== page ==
1. ## A question about series

I've got this question I can't even think how to begin answering...

Let $\displaystyle a_1, a_2, ...$ be a monotonically non-increasing sequence of positive numbers, so that the series $\displaystyle \sum_{n=1}^{\infty} a_n$ converges. Let S be the set of all numbers obtainable as $\displaystyle \sum_{j=1}^{\infty} a_{n_j}$ for some series $\displaystyle n_1 < n_2 < n_3 < ...$.
Show that S is an interval iff for all $\displaystyle n \in N$,
$\displaystyle a_n \le \sum_{j=n+1}^{\infty} a_j$ .

For which $\displaystyle r > 0$ does $\displaystyle \sum r^n$ satisfy the condition?

2. Originally Posted by Aldarion
$\displaystyle a_n \le \sum_{j=n+1}^{\infty} a_j$ .

For which $\displaystyle r > 0$ does $\displaystyle \sum r^n$ satisfy the condition?
The last part of this question is not so bad...

For what value of r does the following hold: $\displaystyle r^n \leq \sum_{j=n+1}^{\infty} r^j$ ?

Solution: Let $\displaystyle r^n \leq \sum_{j=n+1}^{\infty} r^j =\frac{r^{n+1}}{1-r}$ . Solving, $\displaystyle r \geq \frac12$ . And as you know, $\displaystyle \sum_{n=0}^{\infty} r^n$ converges iff $\displaystyle r<1$. So the answer to this part of the question is $\displaystyle r\in[\frac12,1)$

For the first part of the question, consider this linear mapping... $\displaystyle \phi: S\rightarrow[0,1]$ , $\displaystyle \phi(s)=\phi(\sum_{i\in A}a_i)=\sum_{i\in A}\frac1{2^i}$ for some $\displaystyle A\subset\mathbb{N}$

For example, $\displaystyle \phi(a_1+a_3+a_5+a_7+...)=.10101010101_2=\frac23$

3. I'm sorry, but I still don't understand how does this linear mapping solve the first part of the question.

Thanks for the second part though!

4. Originally Posted by Aldarion
Let $\displaystyle a_1, a_2, ...$ be a monotonically non-increasing sequence of positive numbers, so that the series $\displaystyle \sum_{n=1}^{\infty} a_n$ converges. Let S be the set of all numbers obtainable as $\displaystyle \sum_{j=1}^{\infty} a_{n_j}$ for some series $\displaystyle n_1 < n_2 < n_3 < ...$.
Show that S is an interval iff for all $\displaystyle n \in N$,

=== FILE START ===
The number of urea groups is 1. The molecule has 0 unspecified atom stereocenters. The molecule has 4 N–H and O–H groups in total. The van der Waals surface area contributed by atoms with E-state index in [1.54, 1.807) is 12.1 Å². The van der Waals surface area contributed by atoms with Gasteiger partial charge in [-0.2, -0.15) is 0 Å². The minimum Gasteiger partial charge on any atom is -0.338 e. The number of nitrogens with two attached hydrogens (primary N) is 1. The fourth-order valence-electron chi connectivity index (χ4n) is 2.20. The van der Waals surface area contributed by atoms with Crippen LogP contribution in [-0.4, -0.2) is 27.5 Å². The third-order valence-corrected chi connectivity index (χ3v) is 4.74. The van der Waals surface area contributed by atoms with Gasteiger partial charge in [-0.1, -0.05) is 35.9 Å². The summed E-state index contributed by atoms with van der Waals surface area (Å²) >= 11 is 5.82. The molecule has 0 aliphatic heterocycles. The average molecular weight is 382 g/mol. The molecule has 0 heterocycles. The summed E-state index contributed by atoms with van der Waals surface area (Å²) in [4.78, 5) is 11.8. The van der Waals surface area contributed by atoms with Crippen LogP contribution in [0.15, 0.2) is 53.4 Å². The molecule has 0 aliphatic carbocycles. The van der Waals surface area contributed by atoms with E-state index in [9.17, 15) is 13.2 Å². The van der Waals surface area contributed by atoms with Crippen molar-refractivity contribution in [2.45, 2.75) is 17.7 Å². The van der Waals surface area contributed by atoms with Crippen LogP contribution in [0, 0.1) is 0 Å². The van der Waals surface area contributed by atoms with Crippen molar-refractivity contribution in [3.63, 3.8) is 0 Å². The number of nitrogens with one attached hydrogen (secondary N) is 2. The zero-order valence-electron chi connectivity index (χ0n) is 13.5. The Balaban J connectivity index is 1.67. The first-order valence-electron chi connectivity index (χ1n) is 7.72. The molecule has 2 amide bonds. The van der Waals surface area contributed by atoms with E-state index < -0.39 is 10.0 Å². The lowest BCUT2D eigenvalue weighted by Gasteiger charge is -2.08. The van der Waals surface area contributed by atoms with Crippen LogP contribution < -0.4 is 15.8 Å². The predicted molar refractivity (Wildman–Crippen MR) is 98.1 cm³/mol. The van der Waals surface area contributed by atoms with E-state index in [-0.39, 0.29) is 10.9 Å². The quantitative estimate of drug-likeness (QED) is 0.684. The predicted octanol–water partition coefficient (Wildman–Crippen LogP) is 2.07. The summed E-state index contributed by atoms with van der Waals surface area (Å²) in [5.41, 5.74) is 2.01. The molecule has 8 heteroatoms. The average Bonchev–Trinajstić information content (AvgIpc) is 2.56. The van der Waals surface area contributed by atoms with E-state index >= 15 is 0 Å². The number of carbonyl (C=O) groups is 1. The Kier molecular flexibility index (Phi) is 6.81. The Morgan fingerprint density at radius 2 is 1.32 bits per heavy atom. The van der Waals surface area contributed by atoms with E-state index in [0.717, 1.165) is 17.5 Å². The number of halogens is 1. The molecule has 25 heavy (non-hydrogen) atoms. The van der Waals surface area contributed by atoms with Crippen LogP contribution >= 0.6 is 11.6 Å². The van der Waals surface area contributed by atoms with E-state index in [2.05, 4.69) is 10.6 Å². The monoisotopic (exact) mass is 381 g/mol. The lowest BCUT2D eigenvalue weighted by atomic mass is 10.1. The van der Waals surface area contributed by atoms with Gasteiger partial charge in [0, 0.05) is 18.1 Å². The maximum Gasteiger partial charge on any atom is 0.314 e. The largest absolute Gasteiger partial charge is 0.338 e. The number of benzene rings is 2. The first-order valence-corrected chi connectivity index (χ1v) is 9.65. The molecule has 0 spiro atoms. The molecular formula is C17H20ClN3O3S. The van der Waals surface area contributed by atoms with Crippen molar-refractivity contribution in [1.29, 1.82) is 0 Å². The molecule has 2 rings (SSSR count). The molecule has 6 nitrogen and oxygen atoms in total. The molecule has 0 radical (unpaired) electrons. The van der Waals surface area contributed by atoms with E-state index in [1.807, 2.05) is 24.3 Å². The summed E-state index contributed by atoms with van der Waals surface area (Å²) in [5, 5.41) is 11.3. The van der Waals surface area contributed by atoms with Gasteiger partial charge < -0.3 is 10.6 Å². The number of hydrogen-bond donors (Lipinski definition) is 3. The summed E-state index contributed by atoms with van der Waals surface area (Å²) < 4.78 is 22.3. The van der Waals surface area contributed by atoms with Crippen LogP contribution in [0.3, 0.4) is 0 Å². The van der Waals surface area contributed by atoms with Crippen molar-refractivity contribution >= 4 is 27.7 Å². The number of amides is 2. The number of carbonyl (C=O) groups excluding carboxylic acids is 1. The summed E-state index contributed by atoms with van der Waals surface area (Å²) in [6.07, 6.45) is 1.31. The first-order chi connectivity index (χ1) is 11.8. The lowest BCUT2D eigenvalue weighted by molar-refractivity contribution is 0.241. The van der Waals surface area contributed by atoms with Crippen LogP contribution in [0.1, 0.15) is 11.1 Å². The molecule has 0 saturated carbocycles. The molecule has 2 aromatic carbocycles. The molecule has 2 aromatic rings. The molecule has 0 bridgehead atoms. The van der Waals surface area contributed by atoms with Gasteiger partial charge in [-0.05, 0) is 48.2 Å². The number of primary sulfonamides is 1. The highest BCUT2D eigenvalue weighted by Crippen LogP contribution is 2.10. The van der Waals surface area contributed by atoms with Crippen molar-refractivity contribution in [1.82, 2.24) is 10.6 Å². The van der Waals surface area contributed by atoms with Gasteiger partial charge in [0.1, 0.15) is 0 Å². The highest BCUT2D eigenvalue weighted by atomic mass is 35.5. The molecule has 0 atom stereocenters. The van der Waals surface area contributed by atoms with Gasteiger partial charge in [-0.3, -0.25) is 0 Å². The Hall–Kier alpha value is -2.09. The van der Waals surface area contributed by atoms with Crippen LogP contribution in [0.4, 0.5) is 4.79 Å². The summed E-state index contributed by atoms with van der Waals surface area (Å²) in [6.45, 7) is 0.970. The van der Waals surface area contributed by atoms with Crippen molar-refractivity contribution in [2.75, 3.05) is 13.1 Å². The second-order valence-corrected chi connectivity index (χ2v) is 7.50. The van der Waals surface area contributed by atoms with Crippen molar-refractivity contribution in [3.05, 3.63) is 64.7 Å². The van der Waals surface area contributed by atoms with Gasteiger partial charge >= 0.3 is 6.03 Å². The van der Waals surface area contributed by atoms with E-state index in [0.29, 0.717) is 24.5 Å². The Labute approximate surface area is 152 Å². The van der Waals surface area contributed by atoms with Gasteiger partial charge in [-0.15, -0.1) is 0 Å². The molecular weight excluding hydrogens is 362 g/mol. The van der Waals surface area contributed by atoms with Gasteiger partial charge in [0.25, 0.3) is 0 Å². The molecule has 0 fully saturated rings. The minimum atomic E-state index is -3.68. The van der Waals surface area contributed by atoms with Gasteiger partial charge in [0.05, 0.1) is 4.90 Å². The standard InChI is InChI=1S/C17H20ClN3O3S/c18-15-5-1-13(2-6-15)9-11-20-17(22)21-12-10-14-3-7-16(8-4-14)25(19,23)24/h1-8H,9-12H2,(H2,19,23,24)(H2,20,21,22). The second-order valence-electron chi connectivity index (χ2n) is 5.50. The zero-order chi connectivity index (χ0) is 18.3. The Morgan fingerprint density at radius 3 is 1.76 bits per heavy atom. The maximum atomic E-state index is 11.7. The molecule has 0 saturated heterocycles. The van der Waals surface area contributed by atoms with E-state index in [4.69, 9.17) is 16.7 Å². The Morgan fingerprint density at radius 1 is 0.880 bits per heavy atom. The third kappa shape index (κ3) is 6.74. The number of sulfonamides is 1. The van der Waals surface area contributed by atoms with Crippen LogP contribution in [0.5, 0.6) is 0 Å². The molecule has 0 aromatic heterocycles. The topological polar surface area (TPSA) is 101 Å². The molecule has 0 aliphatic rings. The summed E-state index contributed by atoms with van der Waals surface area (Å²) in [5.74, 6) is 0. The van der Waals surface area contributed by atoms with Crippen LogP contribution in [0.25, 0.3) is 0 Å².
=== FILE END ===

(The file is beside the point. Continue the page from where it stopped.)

$\displaystyle a_n \le \sum_{j=n+1}^{\infty} a_j$ .
This is an "if and only if", so there are two parts.

The "only if" part: suppose there exists $\displaystyle n_0\in\mathbb{N}^*$ such that $\displaystyle a_{n_0} > \sum_{j=n_0+1}^{\infty} a_j$. Then the following numbers are in $\displaystyle S$ : $\displaystyle \alpha=\sum_{n=1}^{n_0-1} a_n + a_{n_0}$ and $\displaystyle \beta=\sum_{n=1}^{n_0-1} a_n + \sum_{n=n_0+1}^\infty a_n$, and $\displaystyle \alpha>\beta$. But the real numbers in $\displaystyle (\beta,\alpha)$ do not belong to $\displaystyle S$ (I let you prove this fact), so that $\displaystyle S$ is not an interval.

N.B. : I'm not sure whether $\displaystyle \alpha$ is in $\displaystyle S$, it depends what is accepted as a subsequence. But it doesn't matter for this proof since $\displaystyle s=\sum_{n=1}^\infty a_n$ is surely in $\displaystyle S$, and it is greater than $\displaystyle \alpha$. We have $\displaystyle 0\in S$ and $\displaystyle s\in S$, and $\displaystyle (\beta,\alpha)\subset[0,s]$ hence, to prove that $\displaystyle S$ is not an interval, it suffices to show that some element of $\displaystyle (\beta,\alpha)$ is not in $\displaystyle S$.

The "if" part: suppose for all $\displaystyle n$, $\displaystyle a_n \le \sum_{j=n+1}^{\infty} a_j$. Obviously, since $\displaystyle a_n\ge 0$, the endpoints of $\displaystyle S$ are 0 and $\displaystyle s=\sum_{n=1}^\infty a_n$. Let $\displaystyle 0<x<s$. We need to define a subsequence $\displaystyle (a_{n_i})_i$ such that $\displaystyle \sum_{i=1}^\infty a_{n_i}=x$. Procede as follows: put $\displaystyle a_1,\ldots,a_k$ in the subsequence, where $\displaystyle k$ is the greatest index such that $\displaystyle \sum_{i=1}^k a_i< x$. Then wait for the first $\displaystyle l>k$ such that $\displaystyle \sum_{i=1}^k a_i + a_l<x$, and put $\displaystyle a_l,a_{l+1},\ldots,a_m$ in the subsequence, where $\displaystyle m$ is the greatest index such that $\displaystyle \sum_{i=1}^k a_i + \sum_{i=l}^m a_i <x$. And so on... We try to approach $\displaystyle x$ from below using terms in the series. You have to show that this procedure makes sense, and that the subsequence you are making sums to $\displaystyle x$.

That's the plan.